Updated: Sep 2, 2019
The evolution of looking after myself from the drunk years to my fourth year sober.
If you are a drinker, alcohol is likely self-care.
You want to relax, forget your worries and connect? Have a lovely pint. Need to stop fretting about that stupid thing you just said to your mother-in-law? Don’t worry, wine’s got you!
Alcohol takes your troubles away, and it makes you sexy. What else can offer that? Legally?
As a result, for a long time, drinking was my primary form of self-care. Forget manicures or bubble baths or spa days or massage, all I needed was four/five/six/seven/eight pints.
After that, I was good as new. By which I mean I’d forgotten what I was worried about, and my single concern was getting carbohydrates and cheese into my face, fast.
Hangovers were another fantastic opportunity to be good to myself. Nursing my body better with super noodle sandwiches and cheesy American comedies was the height of relaxation. At least, it was once I’d received reassuring replies to the vibe-checking texts I’d sent to whoever I’d drunk with. Gotta settle that hangxiety.
Self-care as a term, circa the mid-late 2000s was unknown to me. Did it exist? Not in my world.
Back then, lying in bed all day was the best self-care move I had discovered. I called it ‘having a poorly day’ and it was what I liked better than anything else. In fact, I realise as I write this, that what I’m talking about here are ineffective techniques for managing poor mental health.
In reality, drinking was closer to self-medicating than self-care much of the time.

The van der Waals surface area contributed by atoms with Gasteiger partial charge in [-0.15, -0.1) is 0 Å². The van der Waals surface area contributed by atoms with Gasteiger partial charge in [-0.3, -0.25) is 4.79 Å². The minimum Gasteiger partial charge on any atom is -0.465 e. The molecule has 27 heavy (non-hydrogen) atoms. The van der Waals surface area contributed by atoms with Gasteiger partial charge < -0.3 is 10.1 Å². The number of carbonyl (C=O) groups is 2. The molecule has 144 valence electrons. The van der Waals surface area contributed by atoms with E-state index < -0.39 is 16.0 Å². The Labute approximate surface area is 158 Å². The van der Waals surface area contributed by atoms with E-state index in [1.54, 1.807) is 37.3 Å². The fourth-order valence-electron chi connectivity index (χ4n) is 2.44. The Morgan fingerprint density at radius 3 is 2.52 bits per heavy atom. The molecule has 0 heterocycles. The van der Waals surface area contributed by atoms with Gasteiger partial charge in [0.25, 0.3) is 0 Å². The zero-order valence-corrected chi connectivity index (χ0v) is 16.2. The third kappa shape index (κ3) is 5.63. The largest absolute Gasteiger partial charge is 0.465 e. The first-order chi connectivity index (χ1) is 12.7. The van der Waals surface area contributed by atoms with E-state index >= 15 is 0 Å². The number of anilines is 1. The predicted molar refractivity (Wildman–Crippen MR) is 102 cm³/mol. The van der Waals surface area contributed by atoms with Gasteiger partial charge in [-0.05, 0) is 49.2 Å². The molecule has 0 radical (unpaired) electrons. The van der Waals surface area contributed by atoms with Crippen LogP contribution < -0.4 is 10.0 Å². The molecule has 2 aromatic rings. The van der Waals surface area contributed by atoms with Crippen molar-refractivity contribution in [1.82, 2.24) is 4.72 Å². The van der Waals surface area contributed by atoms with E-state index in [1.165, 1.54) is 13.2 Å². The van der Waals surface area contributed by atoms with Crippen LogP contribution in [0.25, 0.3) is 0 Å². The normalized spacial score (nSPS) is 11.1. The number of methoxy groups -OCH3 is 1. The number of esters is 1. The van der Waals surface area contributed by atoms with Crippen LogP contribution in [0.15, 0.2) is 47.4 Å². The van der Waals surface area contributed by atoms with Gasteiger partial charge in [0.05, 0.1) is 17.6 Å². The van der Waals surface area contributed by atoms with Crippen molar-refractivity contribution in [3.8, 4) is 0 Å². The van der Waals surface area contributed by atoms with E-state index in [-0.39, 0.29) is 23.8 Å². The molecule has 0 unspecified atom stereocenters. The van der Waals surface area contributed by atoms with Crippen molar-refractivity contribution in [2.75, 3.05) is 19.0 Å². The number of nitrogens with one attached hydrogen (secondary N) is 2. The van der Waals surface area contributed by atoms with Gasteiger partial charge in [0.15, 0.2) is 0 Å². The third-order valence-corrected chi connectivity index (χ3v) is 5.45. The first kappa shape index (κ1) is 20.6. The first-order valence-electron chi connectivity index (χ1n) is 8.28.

But I had no idea about that.
Self-care in the moderation Years.
During the deliberation years when I was fighting to drink normally so I could keep alcohol in my life, I found my way towards some healthier practices. I joined the gym and started hot yoga. I got familiar with my bath. I left Facebook. I tried to find a hobby. Zumba, Spanish, weightlifting, climbing. Nothing stuck.
I learned to meditate and went to my first Quaker meeting. I was desperate to feel better, but didn’t know how. I did my best to turn to all of these things instead of drinking. Mostly I did both.
But it was progress. Without knowing it, I was learning the tools that would get me through, once I was finally ready/able to let go of booze.
Honestly, I never believed that day would come. But it did.
Self-care in early recovery.
After finally asking for help to get sober, I arrived in a self-care paradise.
I learned that I drank to change the way I felt, and that I would need alternative activities and rituals to deal with my feelings and stay sober from now on. Since I’d already been shopping for hobbies, I had a head start. I revisited yoga and started swimming on Friday nights.
Suddenly self-care was a part of my vocabulary. My new clean and sober friends were learning to take better care of themselves too, and we threw ourselves into it with the same gusto drunk and used with.
We experimented with prayer (whatever that meant), meditation, healing rituals and sage burning. There were sharing circles, late-night trips to stone circles and druid sunrise celebrations. I picked up my guitar and baked cookies and started drawing. Anything to fill the hours that drinking left.
I gave myself permission to leave parties after an hour if I felt like it. To not go in the first place if I thought it would trigger my desire for a drink.
After years of resenting cake for its pointlessness, I developed a rabid sweet tooth, meeting people daily for a slice of dough or pastry, on top of the home baking. Somehow I still lost weight.